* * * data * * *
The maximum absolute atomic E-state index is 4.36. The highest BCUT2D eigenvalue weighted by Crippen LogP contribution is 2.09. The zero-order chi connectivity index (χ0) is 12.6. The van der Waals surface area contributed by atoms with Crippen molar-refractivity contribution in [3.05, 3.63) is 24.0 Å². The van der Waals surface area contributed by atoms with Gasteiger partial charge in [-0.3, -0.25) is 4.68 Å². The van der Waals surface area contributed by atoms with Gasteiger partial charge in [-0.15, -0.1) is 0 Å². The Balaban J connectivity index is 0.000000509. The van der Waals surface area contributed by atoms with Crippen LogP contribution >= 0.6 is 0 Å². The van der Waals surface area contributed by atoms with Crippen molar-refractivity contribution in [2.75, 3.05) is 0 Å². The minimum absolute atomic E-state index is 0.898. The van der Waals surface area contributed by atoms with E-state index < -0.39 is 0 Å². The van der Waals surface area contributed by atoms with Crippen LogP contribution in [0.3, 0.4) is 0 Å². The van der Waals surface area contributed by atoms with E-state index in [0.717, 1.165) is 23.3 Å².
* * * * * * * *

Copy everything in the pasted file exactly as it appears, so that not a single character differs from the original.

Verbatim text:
The maximum absolute atomic E-state index is 4.36. The highest BCUT2D eigenvalue weighted by Crippen LogP contribution is 2.09. The zero-order chi connectivity index (χ0) is 12.6. The van der Waals surface area contributed by atoms with Crippen molar-refractivity contribution in [3.05, 3.63) is 24.0 Å². The van der Waals surface area contributed by atoms with Gasteiger partial charge in [-0.3, -0.25) is 4.68 Å². The van der Waals surface area contributed by atoms with Gasteiger partial charge in [-0.15, -0.1) is 0 Å². The Balaban J connectivity index is 0.000000509. The van der Waals surface area contributed by atoms with Crippen LogP contribution >= 0.6 is 0 Å². The van der Waals surface area contributed by atoms with Crippen molar-refractivity contribution in [2.75, 3.05) is 0 Å². The minimum absolute atomic E-state index is 0.898. The van der Waals surface area contributed by atoms with E-state index < -0.39 is 0 Å². The van der Waals surface area contributed by atoms with Crippen LogP contribution in [0.3, 0.4) is 0 Å². The van der Waals surface area contributed by atoms with E-state index in [0.717, 1.165) is 23.3 Å².